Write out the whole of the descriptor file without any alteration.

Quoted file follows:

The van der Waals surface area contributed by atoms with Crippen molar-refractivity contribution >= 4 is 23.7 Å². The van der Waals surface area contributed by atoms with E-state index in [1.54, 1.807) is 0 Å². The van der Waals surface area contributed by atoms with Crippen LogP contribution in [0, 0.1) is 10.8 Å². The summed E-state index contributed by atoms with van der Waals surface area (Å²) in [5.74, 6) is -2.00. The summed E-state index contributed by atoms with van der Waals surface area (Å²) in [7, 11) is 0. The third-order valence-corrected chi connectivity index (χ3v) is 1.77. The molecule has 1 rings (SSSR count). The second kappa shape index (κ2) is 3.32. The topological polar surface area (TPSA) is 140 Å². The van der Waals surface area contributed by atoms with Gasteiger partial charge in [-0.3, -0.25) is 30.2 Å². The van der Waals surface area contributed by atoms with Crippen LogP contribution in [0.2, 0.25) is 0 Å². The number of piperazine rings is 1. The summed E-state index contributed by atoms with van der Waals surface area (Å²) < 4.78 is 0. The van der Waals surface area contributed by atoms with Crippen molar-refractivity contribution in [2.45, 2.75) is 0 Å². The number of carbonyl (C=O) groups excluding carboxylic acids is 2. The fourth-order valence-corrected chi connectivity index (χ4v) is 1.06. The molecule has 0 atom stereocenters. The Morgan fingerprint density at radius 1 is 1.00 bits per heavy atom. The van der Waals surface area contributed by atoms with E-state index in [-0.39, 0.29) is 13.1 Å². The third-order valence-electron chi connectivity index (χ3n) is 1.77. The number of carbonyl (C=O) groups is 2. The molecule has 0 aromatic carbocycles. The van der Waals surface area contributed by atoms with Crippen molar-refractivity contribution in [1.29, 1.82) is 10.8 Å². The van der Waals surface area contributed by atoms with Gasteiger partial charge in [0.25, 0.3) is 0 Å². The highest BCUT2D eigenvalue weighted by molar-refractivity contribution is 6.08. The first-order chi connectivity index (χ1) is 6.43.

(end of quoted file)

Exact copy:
The van der Waals surface area contributed by atoms with Crippen molar-refractivity contribution >= 4 is 23.7 Å². The van der Waals surface area contributed by atoms with E-state index in [1.54, 1.807) is 0 Å². The van der Waals surface area contributed by atoms with Crippen LogP contribution in [0, 0.1) is 10.8 Å². The summed E-state index contributed by atoms with van der Waals surface area (Å²) in [5.74, 6) is -2.00. The summed E-state index contributed by atoms with van der Waals surface area (Å²) in [7, 11) is 0. The third-order valence-corrected chi connectivity index (χ3v) is 1.77. The molecule has 1 rings (SSSR count). The second kappa shape index (κ2) is 3.32. The topological polar surface area (TPSA) is 140 Å². The van der Waals surface area contributed by atoms with Gasteiger partial charge in [-0.3, -0.25) is 30.2 Å². The van der Waals surface area contributed by atoms with Crippen LogP contribution in [0.2, 0.25) is 0 Å². The number of piperazine rings is 1. The summed E-state index contributed by atoms with van der Waals surface area (Å²) < 4.78 is 0. The van der Waals surface area contributed by atoms with Crippen molar-refractivity contribution in [2.45, 2.75) is 0 Å². The number of carbonyl (C=O) groups excluding carboxylic acids is 2. The fourth-order valence-corrected chi connectivity index (χ4v) is 1.06. The molecule has 0 atom stereocenters. The Morgan fingerprint density at radius 1 is 1.00 bits per heavy atom. The van der Waals surface area contributed by atoms with E-state index in [-0.39, 0.29) is 13.1 Å². The third-order valence-electron chi connectivity index (χ3n) is 1.77. The number of carbonyl (C=O) groups is 2. The molecule has 0 aromatic carbocycles. The van der Waals surface area contributed by atoms with Crippen molar-refractivity contribution in [1.29, 1.82) is 10.8 Å². The van der Waals surface area contributed by atoms with Gasteiger partial charge in [0.25, 0.3) is 0 Å². The highest BCUT2D eigenvalue weighted by molar-refractivity contribution is 6.08. The first-order chi connectivity index (χ1) is 6.43.